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Creating a future for small rural schools

By Berlin Fang | China Daily | Updated: 2017-04-26 07:01

Students from Guangxi University of Science and Technology play with pupils in Tantou township, Liuzhou city, Guangxi Zhuang autonomous region, in July. English, dancing, painting and calligraphy classes were held for the pupils during summer vacation. Tan Kaixing / for China Daily

Hengshui High School of North China's Hebei province, known for its large size and success in preparing students for the national college entrance examination (gaokao), recently set up a branch in Zhejiang province, stirring up a heated debate on school sizes and choices. As the big, super schools grow and small rural schools face closure and consolidation, one wonders if such a change means social progress.

From Confucius to Socrates, all great teachers in history had a limited number of students around them. They could have enrolled more students or disciples if they wanted to but knew the impact of education would diminish with the increase in the size of their classes.

Today, college-ranking organizations make class size an important criterion. Princeton, for instance, has a 1:5 teacher-to-student ratio. For Caltech, it is as low as 1:3. Less-selective universities, on the other hand, do not prioritize small classes, nor can they afford to do so given their smaller endowments. They have fewer fulltime teachers and hire adjunct faculty members or teaching assistants to serve more students. Which really compromises the effectiveness of learning.

The dwindling of population in China's rural areas may have contributed to the closure of some smaller schools. But more frequently, it is just bad judgment by those who associate school consolidation with the scale of the economy or efficiency of management. Craig Howley, of Ohio University, argues that larger schools are not necessarily cutting costs. After a certain point larger schools become expensive, as more middle-management personnel have to be hired to keep such schools running.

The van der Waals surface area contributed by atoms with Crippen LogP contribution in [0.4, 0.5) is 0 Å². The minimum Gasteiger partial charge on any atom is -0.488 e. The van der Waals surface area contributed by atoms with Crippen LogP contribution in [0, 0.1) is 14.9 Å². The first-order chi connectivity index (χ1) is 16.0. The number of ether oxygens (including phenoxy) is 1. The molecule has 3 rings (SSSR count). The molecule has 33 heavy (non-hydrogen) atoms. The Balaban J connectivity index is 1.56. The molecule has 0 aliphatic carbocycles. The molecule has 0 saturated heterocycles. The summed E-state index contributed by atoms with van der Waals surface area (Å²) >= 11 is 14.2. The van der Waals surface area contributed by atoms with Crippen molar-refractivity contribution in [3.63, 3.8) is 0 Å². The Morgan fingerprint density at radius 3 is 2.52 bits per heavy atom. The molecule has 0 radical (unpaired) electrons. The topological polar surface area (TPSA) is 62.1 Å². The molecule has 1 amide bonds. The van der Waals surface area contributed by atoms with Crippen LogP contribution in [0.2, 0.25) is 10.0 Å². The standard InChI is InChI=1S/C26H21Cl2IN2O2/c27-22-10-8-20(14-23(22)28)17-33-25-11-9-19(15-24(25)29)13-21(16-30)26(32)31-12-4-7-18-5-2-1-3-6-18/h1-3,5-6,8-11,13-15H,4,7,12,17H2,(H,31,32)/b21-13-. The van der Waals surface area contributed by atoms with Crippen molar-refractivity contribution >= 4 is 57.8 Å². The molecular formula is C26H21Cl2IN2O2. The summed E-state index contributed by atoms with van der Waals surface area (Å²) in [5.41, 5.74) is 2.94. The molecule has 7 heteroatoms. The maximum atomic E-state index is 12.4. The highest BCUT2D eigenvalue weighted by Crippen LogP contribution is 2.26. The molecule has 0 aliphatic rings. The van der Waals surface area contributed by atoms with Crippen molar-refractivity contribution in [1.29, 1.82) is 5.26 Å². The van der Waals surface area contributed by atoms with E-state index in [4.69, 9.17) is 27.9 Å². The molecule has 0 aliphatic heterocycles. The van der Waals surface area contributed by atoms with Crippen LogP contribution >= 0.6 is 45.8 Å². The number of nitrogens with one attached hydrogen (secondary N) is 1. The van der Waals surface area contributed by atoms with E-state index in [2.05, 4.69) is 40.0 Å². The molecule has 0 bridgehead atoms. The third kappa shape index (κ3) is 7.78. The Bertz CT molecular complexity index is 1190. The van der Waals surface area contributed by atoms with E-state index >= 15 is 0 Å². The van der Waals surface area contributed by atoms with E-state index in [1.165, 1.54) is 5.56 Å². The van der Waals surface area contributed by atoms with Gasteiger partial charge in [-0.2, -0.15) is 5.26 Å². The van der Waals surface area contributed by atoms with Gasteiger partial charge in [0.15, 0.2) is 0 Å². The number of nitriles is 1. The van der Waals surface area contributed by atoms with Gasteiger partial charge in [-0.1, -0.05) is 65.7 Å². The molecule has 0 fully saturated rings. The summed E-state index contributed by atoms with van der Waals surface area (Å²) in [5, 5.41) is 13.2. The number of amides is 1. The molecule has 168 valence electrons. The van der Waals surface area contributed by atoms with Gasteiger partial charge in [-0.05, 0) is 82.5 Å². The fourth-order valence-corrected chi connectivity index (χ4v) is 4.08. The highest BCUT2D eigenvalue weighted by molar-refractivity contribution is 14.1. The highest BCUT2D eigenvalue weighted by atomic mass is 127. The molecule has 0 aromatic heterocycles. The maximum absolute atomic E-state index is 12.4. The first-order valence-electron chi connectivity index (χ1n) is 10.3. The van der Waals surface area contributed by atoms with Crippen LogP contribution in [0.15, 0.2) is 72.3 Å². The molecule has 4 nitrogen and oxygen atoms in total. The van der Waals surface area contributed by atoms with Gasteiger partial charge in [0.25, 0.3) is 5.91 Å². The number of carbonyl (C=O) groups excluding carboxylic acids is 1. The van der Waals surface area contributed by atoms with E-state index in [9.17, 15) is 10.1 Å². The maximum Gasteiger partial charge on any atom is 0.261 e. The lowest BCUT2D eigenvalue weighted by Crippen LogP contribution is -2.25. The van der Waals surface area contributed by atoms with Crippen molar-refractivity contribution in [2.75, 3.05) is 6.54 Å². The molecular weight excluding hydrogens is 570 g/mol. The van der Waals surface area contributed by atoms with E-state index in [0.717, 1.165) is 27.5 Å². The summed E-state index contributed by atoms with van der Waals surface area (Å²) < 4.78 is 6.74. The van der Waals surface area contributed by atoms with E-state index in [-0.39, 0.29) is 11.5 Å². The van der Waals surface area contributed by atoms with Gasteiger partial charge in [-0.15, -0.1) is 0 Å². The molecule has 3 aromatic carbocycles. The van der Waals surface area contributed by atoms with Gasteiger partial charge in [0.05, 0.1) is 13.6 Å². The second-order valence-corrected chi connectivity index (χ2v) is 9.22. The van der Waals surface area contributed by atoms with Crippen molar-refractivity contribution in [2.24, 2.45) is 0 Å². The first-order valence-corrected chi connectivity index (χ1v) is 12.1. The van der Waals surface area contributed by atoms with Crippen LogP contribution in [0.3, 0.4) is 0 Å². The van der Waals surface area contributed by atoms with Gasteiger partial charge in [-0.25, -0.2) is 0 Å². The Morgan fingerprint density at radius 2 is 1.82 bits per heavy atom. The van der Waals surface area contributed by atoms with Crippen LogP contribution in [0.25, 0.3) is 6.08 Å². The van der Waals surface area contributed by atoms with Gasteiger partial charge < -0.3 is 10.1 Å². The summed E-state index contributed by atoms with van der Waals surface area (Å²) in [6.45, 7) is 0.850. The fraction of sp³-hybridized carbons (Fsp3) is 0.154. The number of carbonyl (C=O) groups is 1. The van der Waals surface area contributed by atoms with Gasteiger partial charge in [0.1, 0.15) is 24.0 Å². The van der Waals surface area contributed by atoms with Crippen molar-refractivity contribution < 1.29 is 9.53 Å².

Operational efficiency and academic results also motivate decisions to close or consolidate schools. Hengshui High School, for instance, is known for its semi-militarized management style that produces better results at gaokao. But performing excellently at gaokao should not be the sole aim of either the school or its students.

Schools help students develop healthy character and good habits, as well as broad skills, knowledge and attitudes for a fulfilling and productive life. Research shows that for broader educational objectives, small classes can deliver better results. As size increases, it is more difficult to personalize and individualize education, or to pay attention to problems in students' growth.

Local authorities should replace their rushed decisions to close small schools with creative ways to help small schools succeed. First, they should address the staffing needs. Also, they should refrain from thinking on industrial or business lines about "efficiency". A teacher serving a few students is not a waste; instead, it is a privilege that should motivate parents to choose such schools.

Besides, rural communities should use technologies to bring the best educational resources to schools, which is not so difficult to accomplish given the technological infrastructure already in place. Ideas can also be borrowed from Tang Min, the author of MOOC

Revolution, who has compiled cases to show how the internet can bridge differences between urban and rural schools.

Keeping schools running in rural communities is an effective way to attract adult workers back to their hometowns to develop robust economies in China's less-developed areas. China has to use small schools strategically, because forced closure of schools will worsen the problems of extreme urbanization.

The author is an instructional designer, literary translator and columnist writing on cross-cultural issues.


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